A Valley Woman and Her Baby Make Remarkable Recoveries After Emergency C-Section Due to A Rare Heart Condition



(GILBERT, Ariz. – Feb. 17, 2020) – A Valley woman and her daughter have made remarkable recoveries after a dramatic race to save both their lives at Dignity Health Mercy Gilbert Medical

Center.

 

During an emergency C-section delivery while 33 weeks pregnant with her first child, Lupita Garcia experienced cardiac arrest. Baby Maia Lucia Higuera was born needing immediate resuscitation. Lupita’s heart condition worsened to the point of potentially needing a heart transplant, and Maia spent 19 days in the hospital’s special care nursery. Thankfully, a heart transplant was not needed, and after a long recovery period, Lupita, 30, and her husband Samuel Higuera, are ready to share their family’s incredible story.

 

When Lupita first arrived to Mercy Gilbert’s labor triage unit on June 27, 2018, she says she never imagined what happened next.

 

“I wasn’t feeling well so I called my OB and they said I should go to the hospital to get checked out just in case, and then everything went downhill,” Lupita recalls.

 

Once at the hospital, it soon became clear the symptoms that brought her to Mercy Gilbert—trouble sleeping, swelling and shortness of breath—were not simply due to pregnancy. Lupita’s resting heart rate was dangerously high in the 240s. She was in heart failure and began declining rapidly due to a heart condition called Peripartum Cardiomyopathy.

 

This rare heart condition can occur during the last months of pregnancy or up to five months after giving birth and is difficult to diagnose because the symptoms can mimic those of third trimester pregnancy. Lupita had not experienced heart problems prior to this and did not fit the traditional risk factors for the condition. Hospital staff rushed to action, and Lupita was taken for an emergency C-section.

 

During the delivery, Lupita entered cardiac arrest and their daughter, Maia, was born without a pulse, not breathing. Maia was resuscitated and taken to the special care nursery while Lupita was transferred to the hospital’s intensive care unit (ICU) where she had two additional cardiac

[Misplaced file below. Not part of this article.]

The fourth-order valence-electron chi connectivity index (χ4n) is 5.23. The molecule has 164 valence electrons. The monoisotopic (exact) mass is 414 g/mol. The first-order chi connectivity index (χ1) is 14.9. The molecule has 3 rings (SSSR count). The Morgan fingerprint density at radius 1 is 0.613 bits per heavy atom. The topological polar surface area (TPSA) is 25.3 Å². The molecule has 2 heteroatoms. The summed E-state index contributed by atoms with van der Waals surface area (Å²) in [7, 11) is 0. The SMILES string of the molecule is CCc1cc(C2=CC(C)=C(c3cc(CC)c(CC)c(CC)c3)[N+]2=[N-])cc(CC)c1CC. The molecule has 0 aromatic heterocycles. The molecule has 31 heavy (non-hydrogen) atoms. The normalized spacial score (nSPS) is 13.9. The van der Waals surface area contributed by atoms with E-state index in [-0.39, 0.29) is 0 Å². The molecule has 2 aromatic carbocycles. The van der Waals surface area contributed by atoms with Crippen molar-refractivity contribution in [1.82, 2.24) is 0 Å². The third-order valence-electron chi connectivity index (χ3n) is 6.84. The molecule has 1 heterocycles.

“As our team worked valiantly to save her life, and as reality set in that, potentially, we weren’t going to be able to save her, it was heartbreaking,” says Meredith Hestand, RN, senior director of nursing for Mercy Gilbert’s Maternal Child Health Department. “It became clear that she needed a higher level of care, so we called on our experts at St. Joseph’s.”

 

The care team at Mercy Gilbert worked emergently with Dignity Health St. Joseph’s Hospital and Medical Center in Phoenix. As a team from St. Joseph’s prepared to travel to Mercy Gilbert to place Lupita on a type of lifesaving technology called an extracorporeal membrane oxygenation (ECMO) machine and assist with her transfer, the staff at Mercy Gilbert worked to provide mother and baby with a moment to bond.

 

“We knew that Lupita couldn’t respond to us and that she wasn’t ‘awake,’ but we wanted to give her a moment with her baby before she left for St. Joseph’s,” Hestand says.

 

The nursery team gathered all of the equipment they needed and brought Maia down to the ICU and placed her on Lupita’s chest.

 

“We were able to tell her, ‘Your baby’s right here. Here’s what you’re fighting for,’” Hestand adds.

 

After spending nearly two weeks at St. Joseph’s, Lupita was transferred to a third hospital in hopes that she would receive a heart transplant. The heart transplant never came. Thankfully Lupita’s heart had recovered so well on the ECMO machine at St. Joseph’s that she no longer needed a heart transplant.

 

“Lupita’s survival is remarkable,” says Hestand. “An entire team of medical professionals came together and were there for Lupita and Maia. We were all looking at Maia and thinking ‘we want to give this baby a lifetime with her mom.’”

 

Lupita and Maia spent nearly a month hospitalized, with Samuel splitting time between his wife and daughter. They were discharged on the same day in July 2018 and officially met for the first time at the family’s Mesa home.

 

“I was so nervous, worried she wouldn’t recognize me,” says Lupita. “But it was so great. She’s our little miracle baby.”

 

Nearly two years later, Lupita is finally weaning off most of the medications she once needed to keep her heart healthy and says she feels like she’s back to normal. She’s returned to work full-time and is thankful beyond words that she’s able to raise her child.

 

Maia is healthy and thriving. In her first year-and-a-half of life, the family has celebrated Maia’s baptism, her first steps and their first family vacation. Lupita says Maia is a great eater
who loves to sing and dance, especially to the tune of “The Wheels on the Bus.”

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